“Install high performance windows to minimize A/C load as well as extra insulation to prevent heat transfer from outside to inside.”

Frances K. from Magnolia, TX

“Use natural light during the daylight hours as well as turn the air conditioner off when you aren’t home.”

Ashley F. from Nolanville, TX

“Set your air conditioner to 74 during the summer and your heater to 70 during the winter.

Virginia L. from Lufkin, TX

“Install programmable thermostats and use energy saving bulbs. Use ceiling fans to distribute air throughout the house and grill in the summer to keep from increasing the temperature by using the stove.”

$50 VISA Gift Cards

Leslie H. from Carrollton, TX

“Only use your lights and air conditioning when absolutely necessary, and install solar screens and nighttime motion sensors to help conserve energy outside.”

Libby K. from Houston, TX

“Use electricity-guzzling appliances less, especially the washer and dryer. They use power to both run and heat water, as does the dishwasher.”

Nissa U. from Houston, TX

“Use a programmable thermostat to control energy costs. And, when you aren’t home make sure that the blinds and curtains are closed to keep the heat out.”

Melba D. from Dallas, TX

“Teach your children to turn off lights and anything that uses electricity when you are out of the room or not using them. Also, replaced your light bulbs with LEDs.

Kristy A. from Athens, TX

“Unplug all electrical devices that aren’t being used to keep the home running smoothly 24 hours a day since they still pull electricity when not in use.”

Congratulations to all our winners! Make sure to follow us on Facebook for future contests.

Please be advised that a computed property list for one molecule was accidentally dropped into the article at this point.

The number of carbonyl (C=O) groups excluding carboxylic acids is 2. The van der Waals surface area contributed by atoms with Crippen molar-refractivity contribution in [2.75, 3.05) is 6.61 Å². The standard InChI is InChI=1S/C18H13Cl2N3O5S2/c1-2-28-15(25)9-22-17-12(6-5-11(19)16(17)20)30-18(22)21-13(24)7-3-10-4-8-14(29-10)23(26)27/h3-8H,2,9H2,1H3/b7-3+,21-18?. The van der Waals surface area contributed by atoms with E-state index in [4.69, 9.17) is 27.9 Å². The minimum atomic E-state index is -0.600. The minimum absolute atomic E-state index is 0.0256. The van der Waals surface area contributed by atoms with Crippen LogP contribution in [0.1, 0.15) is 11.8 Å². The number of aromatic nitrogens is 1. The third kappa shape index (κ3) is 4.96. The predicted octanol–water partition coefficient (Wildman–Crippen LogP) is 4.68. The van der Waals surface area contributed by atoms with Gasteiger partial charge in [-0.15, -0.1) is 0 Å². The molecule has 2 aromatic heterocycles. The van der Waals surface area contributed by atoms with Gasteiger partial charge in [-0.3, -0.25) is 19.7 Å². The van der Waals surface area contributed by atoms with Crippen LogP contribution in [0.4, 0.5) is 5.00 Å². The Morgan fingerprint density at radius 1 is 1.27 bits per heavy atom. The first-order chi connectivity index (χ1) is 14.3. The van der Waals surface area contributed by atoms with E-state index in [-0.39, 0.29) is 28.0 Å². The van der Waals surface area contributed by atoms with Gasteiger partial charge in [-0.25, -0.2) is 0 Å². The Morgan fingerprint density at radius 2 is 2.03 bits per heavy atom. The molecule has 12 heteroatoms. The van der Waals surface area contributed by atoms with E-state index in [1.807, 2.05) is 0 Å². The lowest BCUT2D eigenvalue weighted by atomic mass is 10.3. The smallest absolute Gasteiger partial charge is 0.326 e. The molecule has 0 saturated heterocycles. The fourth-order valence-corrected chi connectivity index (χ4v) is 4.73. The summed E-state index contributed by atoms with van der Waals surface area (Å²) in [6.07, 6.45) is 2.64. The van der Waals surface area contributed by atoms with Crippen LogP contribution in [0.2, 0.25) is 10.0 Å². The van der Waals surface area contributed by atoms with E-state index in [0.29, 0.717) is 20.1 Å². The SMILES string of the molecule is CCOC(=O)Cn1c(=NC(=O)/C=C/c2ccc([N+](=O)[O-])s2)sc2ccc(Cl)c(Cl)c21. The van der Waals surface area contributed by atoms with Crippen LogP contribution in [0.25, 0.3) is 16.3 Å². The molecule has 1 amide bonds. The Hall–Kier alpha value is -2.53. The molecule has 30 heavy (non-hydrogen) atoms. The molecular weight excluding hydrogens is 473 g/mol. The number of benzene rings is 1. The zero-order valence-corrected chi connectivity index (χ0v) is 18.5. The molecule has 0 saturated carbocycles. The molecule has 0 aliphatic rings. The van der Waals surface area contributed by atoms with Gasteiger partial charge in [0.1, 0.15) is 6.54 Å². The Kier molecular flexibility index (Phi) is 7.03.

Energy Tips for Electronics


With 68% of Americans having a smartphone and 45% owning computers, technology use in the home is on the rise. And, with that is the likelihood for increased household energy costs. Electronics and appliances account for 30 cents of every dollar you spend on electricity. While appliances have become more efficient, but increased use of electronics has offset those gains, according to the Energy Information Administration.

Energy tips for managing electricity usage of your electronics:

  1. Turn them off. When you aren’t using your electronics, unplug it. You can save as much as 10 percent on your electricity bill by avoiding “energy vampires”. Plug in your laptop to a surge protector so when they aren’t in use so it is easy to switch the power off.
  2. Look at energy labels. Energy Star labelled products help you save money, save energy and help protect the environment. To learn more about Energy Start Certified products, read more here. ENERGY STAR-labeled computers use 30%-65% less energy than computers without this certification.
  3. Use the power management settings on computer. You can customize your power settings to change the amount of time after which the display is dimmed, turned off, or when the computer goes to sleep. Learn more about your computer’s Window settings here. The rule of thumb is to turn off the monitor if you aren’t going to use it for more than 20 minutes and to turn off both CPU and monitor if you aren’t going to use it for more than 2 hours.